National Stadium task force chief Patrick Carter asked for two separate reports from eminent planning QCs to convince him of the viability of Birmingham's £324 million bid to bring the project to the Midlands, the AJ has learnt.
Birmingham and Solihull councils last week unveiled new venture Arup Sport's designs to build the new 85,000 seater national stadium near Birmingham's NEC, as Britain's second city squared up to the leading contender, the 90,000 seater, £600 million Wembley, and outsider Coventry.
But Birmingham planner Peter Wright told the AJ that Carter had requested the bidders to come up with firm legal opinions that the project was viable, since the 77ha site chosen is green belt land. Wright said Midlands specialist QC Harry Wolton produced a report on whether it can get over the planning obstacle, before Carter requested a second opinion, given by London-based Christopher Lockhart-Mummery.
Carter wanted assurances that there is a fighting chance that the stadium will not fall at the final planning hurdle, since a planning inquiry will result if Birmingham's bid is successful - the project backers have already built a two month inquiry into their timetable.
Wright said that building on green belt land has local precedents but the stadium may prove more acceptable if they can convince that it is 'nationally important'and results in enough jobs - 4,300, it claims - for locals.
Birmingham City Council deputy leader Andy Howell said the scheme would not depend on 'government handouts' - besides funding the planning inquiry. It was about 'football, football, football' with 'no compromises'- there is no provision for athletics. And Arup Sport project director David Storer said it would be a 'landmark building in a park-like setting'.
The planning issues surrounding the Solihull site are crucial for its chances with culture secretary Tessa Jowell, who will pronounce on which bidder has won in October.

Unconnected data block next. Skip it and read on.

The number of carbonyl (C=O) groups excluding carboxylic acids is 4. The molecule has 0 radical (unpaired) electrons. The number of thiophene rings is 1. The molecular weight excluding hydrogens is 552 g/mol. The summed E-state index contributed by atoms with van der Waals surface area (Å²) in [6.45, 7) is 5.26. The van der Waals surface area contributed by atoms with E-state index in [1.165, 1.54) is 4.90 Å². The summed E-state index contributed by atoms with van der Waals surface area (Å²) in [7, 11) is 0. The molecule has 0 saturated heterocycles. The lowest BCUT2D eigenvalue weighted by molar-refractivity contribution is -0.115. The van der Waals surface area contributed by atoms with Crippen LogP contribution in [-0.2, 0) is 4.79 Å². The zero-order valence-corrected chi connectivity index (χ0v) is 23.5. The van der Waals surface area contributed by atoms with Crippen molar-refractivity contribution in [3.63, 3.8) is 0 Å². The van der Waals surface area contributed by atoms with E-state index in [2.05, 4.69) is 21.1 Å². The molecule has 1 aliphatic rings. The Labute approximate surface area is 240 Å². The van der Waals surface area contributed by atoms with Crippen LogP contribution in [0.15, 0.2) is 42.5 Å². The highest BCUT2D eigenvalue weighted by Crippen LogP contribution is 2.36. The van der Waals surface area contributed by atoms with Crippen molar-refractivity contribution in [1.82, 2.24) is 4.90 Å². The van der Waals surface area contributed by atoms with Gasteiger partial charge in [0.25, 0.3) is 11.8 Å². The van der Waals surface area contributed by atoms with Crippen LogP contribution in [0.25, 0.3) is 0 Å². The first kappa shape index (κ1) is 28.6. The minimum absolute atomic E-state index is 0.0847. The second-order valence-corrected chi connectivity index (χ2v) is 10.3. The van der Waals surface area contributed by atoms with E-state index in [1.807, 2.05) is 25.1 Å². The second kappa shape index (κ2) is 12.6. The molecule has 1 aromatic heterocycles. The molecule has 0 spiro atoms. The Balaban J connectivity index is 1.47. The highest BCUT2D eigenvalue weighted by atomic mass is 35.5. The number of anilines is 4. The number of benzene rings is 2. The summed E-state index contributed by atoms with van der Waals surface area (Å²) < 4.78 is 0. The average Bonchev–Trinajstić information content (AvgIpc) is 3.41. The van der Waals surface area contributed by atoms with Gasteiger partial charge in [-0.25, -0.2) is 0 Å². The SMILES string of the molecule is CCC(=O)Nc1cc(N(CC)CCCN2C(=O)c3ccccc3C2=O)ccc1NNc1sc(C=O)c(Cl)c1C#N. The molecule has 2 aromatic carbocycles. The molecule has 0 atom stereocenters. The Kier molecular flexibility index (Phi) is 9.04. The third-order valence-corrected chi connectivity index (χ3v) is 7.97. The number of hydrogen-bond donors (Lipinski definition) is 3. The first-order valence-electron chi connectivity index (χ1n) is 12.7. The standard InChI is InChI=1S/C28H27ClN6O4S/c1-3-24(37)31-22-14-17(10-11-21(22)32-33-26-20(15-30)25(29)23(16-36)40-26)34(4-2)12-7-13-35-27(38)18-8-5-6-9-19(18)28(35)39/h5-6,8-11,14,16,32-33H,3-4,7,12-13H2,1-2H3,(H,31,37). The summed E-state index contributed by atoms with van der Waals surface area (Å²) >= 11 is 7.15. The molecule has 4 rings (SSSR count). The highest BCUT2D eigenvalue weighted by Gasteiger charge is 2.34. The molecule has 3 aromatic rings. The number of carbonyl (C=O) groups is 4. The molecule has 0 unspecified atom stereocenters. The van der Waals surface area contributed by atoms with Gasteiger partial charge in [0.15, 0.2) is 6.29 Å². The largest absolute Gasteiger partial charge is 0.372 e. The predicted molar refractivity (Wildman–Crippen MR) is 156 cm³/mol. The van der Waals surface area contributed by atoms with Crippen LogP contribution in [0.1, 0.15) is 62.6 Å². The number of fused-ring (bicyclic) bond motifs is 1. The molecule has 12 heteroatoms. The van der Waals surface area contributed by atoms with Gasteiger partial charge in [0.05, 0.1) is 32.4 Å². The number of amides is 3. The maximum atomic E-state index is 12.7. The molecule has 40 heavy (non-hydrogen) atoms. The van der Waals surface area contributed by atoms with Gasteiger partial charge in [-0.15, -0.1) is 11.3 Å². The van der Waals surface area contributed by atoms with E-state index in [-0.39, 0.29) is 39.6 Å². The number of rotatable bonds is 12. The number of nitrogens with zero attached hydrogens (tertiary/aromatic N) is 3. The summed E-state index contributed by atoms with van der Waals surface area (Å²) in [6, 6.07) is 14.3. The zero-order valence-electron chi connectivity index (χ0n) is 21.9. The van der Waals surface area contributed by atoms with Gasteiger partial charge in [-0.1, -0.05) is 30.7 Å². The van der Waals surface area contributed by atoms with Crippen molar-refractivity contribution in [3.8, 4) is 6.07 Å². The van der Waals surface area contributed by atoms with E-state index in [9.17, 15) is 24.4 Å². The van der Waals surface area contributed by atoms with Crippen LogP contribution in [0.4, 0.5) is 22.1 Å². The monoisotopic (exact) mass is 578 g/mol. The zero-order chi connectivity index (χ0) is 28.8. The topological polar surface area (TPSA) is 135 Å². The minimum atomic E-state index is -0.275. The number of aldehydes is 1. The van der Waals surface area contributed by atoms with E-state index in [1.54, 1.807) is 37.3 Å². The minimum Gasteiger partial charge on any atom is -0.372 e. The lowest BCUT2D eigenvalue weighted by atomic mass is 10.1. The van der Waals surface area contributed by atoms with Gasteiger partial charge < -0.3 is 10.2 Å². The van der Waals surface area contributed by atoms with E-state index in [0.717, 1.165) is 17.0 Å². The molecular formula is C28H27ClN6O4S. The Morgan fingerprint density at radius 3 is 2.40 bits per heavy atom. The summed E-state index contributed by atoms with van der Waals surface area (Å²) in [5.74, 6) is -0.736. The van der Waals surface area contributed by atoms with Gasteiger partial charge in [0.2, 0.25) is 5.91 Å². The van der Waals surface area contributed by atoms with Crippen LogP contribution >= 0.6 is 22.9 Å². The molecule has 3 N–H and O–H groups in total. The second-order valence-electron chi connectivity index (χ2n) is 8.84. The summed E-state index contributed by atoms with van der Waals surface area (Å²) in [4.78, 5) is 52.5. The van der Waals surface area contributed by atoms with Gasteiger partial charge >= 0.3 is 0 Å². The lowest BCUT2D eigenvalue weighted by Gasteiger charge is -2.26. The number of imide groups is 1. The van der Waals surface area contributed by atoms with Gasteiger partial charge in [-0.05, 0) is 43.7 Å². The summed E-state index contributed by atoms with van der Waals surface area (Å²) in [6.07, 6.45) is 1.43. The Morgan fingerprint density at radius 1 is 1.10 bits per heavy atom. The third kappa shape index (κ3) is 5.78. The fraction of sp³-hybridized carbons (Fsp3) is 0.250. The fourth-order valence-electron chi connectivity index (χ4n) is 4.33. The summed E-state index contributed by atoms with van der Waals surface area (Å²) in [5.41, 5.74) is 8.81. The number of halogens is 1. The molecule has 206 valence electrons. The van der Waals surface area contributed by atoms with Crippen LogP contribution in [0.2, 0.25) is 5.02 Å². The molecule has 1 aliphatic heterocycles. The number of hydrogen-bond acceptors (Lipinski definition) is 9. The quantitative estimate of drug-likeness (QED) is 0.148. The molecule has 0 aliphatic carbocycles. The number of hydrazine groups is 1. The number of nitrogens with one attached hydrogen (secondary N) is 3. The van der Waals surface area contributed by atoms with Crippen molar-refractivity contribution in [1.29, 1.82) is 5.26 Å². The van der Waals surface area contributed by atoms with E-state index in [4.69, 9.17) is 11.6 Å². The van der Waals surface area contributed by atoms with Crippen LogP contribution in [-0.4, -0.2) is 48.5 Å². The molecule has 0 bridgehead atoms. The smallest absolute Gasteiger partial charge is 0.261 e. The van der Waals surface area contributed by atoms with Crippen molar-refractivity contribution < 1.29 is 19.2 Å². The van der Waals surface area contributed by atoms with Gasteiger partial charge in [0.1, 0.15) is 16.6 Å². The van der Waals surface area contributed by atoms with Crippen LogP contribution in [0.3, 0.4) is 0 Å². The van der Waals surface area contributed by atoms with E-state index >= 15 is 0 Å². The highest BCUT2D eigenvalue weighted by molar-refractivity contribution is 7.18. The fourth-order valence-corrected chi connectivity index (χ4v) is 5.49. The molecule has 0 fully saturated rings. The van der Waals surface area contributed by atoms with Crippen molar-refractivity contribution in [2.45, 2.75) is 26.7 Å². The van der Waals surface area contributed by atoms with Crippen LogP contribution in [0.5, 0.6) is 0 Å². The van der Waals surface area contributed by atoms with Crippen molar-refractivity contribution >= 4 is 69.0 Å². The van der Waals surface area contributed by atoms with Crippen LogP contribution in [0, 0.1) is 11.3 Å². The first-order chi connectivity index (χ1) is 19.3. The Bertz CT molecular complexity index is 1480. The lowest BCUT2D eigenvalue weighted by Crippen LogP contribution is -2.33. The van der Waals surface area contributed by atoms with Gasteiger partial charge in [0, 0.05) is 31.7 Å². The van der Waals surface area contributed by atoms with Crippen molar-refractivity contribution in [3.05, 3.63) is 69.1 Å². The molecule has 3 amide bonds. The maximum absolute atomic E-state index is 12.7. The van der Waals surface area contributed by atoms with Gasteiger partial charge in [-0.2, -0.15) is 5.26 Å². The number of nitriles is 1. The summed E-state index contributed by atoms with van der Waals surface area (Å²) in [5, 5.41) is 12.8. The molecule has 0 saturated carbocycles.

That is when Solihull and Birmingham aim to submit an outline planning application for the project, although they will not go ahead with the scheme if it does not win.
The bidders are quite open about the planning problems and have pledged that, to compensate, the stadium will be 'environmentally friendly', with a range of lowenergy features built in, and grass banking and a sunken pitch to ameliorate its scale.
It has been designed by Jay Parrish, who, while he was at Lobb, also worked on the rival Wembley bid as part of the Foster and Partners HOK Lobb team.
Parrish said the 'dramatic and exciting, worldclass'stadium's saddle-shaped roof was the key feature: 'It will be striking and has been designed to create good conditions for the pitch.' The 85,000-seater stadium also features three tiers and would be easy to alter in terms of capacity, while the roof has been 'futureproofed'so that a retractable roof might be added if required later.
The bidders are stressing Birmingham's 'sustainable' transport provision at the heart of England, while taking advantage of stadium manager Birmingham NEC's 20,000-plus car spaces and 7,000 new ones on site.
And they also stress that Birmingham has a track record in building schemes such as the £113 million Millennium Point on time and to budget - it opens at the end of this month.
Ministers are understandably nervous about costly overruns following the last major national building project, the Dome.
Birmingham aims to christen the new stadium - which it pledged will not have a sponsors name - with the FA Cup final in 2006.